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JRM Vol.8 No.4 p. 317
doi: 10.20965/jrm.1996.p0317
(1996)

Editorial:

Special Article of Chaos, Self-Organized System

Mitsuo Wada

Professor, Faculty of Engineering, Hokkaido University, Kita-13, Nishi-8 Sapporo, Hokkaido 060 Japan

Published:
August 20, 1996

The actual environments under which robots are going to operate from now on are complex and sometimes unstable unlike the arranged environments in factories. It is becoming increasingly necessary for the robots to be able to cope with complexities by maintaining a symbiotic relationship with man who are behaving in mental world in various manners and life styles. This is not a task for the distant future but has already been posing daily problems in the fields of computer information communications that reach an international networked society. In this world, there is already a limitation to top-down controls based on hierarchical knowledge and guidance instructions. Rather, the situations indicate that this world should be taken as a complex adaptive system that requires recognition of the environments based on an autonomy of the system, adaptation and learning by behavior, and formation of orders according to self-organization, through a bottom-up approach. This is a considerable task to be tackled from now on if it is desired that robots are to play an active role in various parts of society in the near future. In considering this problem, it is important to learn from nature, ecological systems, and life systems. In recent years, new academic research fields have been generated that imitate the information processing functions of creatures such as recognition, evolution and adaptation, then reproduce these information processing functions in CG’s and robots, and apply them to science and technology. This has been posing large topics relating to the autonomy, adaptation, learning and evolution of complex systems and finally to the creativity of a living body system. The key concept in this case is a chaos edge system called by Langton. In a complex system like a life, there is a self-organization marginal level of a certain scale, above which information is scattered, and below which information is fixed like a crystal. An integration is progressed and emerged in these systems. This characteristic is called the chaos edge system. Along with the outbreak of research in this new field, this has given substantial influence to the research into conventional fuzzy theories, neural networks, and intelligence systems such as artificial brains. Furthermore, along with the development of calculation methods called genetic algorithms which have been learned from the adaptive evolution of creatures, chaos, fuzzy, neuro, AI and GA are all directed towards the structuring of a new intelligent system. We cannot take our attention off the research in this new field. In order for robots to maintain a symbiotic relationship with man in daily life, the new development relating to the complexities of the creatures as described above is necessary. We already open every year an intelligent system symposium which aims at the merging and new developments of fuzzy, neuro and AI. At last year’s FAN’95, we opened an organized session whose theme was chaos and self-organization systems. This special article has been organized now to high-light the papers announced at this OS.It has been possible to take up a wide range of issues including ecological systems, living systems, chaos, robots and the mind. I would like to express my thanks to those who have found time in their busy lives to contributed their papers to this special article . There are many more papers that were presented at the symposium and only a function of them were included in this article because of the limitation of space. I look forward to organizing a similar article again for this book, and it will be my great pleasure if readers can understand the latest situation of the research in this field from this issue. Finally, my thanks are also due to Dr. Tetsuro Yabuta (NTT) and Dr. Tadashi Iokibe (Meidensha) who helped in editing this article.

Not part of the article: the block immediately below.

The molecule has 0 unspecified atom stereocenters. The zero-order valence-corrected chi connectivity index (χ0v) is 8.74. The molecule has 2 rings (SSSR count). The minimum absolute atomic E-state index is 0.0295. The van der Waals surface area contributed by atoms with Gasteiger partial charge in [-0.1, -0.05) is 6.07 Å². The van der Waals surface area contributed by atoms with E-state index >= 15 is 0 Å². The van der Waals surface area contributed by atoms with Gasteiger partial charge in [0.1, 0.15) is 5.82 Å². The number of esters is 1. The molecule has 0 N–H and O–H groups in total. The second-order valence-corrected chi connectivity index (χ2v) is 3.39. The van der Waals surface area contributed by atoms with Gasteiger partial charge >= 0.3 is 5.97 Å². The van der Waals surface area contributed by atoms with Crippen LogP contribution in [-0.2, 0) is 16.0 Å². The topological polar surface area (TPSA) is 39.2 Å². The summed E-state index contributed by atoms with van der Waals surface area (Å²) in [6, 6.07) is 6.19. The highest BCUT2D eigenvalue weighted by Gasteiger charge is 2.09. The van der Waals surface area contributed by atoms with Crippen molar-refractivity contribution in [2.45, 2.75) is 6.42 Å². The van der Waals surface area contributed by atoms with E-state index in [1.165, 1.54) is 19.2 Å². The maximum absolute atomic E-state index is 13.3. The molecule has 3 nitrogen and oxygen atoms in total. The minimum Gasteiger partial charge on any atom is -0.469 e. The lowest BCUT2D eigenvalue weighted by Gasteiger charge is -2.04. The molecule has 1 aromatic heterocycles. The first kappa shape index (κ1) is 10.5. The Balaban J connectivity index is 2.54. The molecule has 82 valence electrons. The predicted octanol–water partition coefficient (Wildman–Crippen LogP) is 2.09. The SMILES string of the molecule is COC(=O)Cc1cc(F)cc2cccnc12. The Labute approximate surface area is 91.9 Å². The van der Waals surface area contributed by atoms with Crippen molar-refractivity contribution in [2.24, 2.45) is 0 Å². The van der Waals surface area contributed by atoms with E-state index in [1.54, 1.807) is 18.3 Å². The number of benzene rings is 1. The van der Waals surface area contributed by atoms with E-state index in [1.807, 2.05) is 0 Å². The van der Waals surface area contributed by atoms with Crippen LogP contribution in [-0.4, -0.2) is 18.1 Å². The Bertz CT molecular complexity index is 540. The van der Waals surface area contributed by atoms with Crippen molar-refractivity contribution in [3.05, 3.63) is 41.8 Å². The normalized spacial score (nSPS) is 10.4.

Cite this article as:
Mitsuo Wada, “Special Article of Chaos, Self-Organized System,” J. Robot. Mechatron., Vol.8, No.4, p. 317, 1996.
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